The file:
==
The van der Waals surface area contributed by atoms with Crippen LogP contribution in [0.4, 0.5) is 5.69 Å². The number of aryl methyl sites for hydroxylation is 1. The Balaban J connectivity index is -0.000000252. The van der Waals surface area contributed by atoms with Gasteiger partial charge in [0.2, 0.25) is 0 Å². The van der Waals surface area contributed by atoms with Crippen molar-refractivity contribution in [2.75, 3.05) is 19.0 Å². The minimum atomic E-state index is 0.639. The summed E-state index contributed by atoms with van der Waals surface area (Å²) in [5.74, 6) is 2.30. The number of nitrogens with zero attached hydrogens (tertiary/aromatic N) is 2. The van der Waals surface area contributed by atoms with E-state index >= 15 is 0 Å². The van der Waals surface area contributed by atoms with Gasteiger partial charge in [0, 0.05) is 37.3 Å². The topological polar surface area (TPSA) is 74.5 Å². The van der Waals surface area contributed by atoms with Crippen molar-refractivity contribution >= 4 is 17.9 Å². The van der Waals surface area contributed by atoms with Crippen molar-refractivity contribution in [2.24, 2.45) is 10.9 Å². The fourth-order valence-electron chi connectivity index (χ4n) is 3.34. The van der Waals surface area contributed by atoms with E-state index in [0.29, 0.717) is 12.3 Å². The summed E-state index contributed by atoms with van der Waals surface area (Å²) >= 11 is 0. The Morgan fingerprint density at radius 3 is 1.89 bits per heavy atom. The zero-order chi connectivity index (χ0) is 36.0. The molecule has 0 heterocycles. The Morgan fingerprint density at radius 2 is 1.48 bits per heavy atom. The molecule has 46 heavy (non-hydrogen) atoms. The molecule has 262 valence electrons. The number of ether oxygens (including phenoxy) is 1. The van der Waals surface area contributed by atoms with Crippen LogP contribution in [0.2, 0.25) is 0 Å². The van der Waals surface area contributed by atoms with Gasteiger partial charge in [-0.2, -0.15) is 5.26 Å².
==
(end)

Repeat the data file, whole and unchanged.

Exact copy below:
The van der Waals surface area contributed by atoms with Crippen LogP contribution in [0.4, 0.5) is 5.69 Å². The number of aryl methyl sites for hydroxylation is 1. The Balaban J connectivity index is -0.000000252. The van der Waals surface area contributed by atoms with Gasteiger partial charge in [0.2, 0.25) is 0 Å². The van der Waals surface area contributed by atoms with Crippen molar-refractivity contribution in [2.75, 3.05) is 19.0 Å². The minimum atomic E-state index is 0.639. The summed E-state index contributed by atoms with van der Waals surface area (Å²) in [5.74, 6) is 2.30. The number of nitrogens with zero attached hydrogens (tertiary/aromatic N) is 2. The van der Waals surface area contributed by atoms with E-state index >= 15 is 0 Å². The van der Waals surface area contributed by atoms with Gasteiger partial charge in [0, 0.05) is 37.3 Å². The topological polar surface area (TPSA) is 74.5 Å². The van der Waals surface area contributed by atoms with Crippen molar-refractivity contribution >= 4 is 17.9 Å². The van der Waals surface area contributed by atoms with Crippen molar-refractivity contribution in [2.24, 2.45) is 10.9 Å². The fourth-order valence-electron chi connectivity index (χ4n) is 3.34. The van der Waals surface area contributed by atoms with E-state index in [0.29, 0.717) is 12.3 Å². The summed E-state index contributed by atoms with van der Waals surface area (Å²) >= 11 is 0. The Morgan fingerprint density at radius 3 is 1.89 bits per heavy atom. The zero-order chi connectivity index (χ0) is 36.0. The molecule has 0 heterocycles. The Morgan fingerprint density at radius 2 is 1.48 bits per heavy atom. The molecule has 46 heavy (non-hydrogen) atoms. The molecule has 262 valence electrons. The number of ether oxygens (including phenoxy) is 1. The van der Waals surface area contributed by atoms with Crippen LogP contribution in [0.2, 0.25) is 0 Å². The van der Waals surface area contributed by atoms with Gasteiger partial charge in [-0.2, -0.15) is 5.26 Å².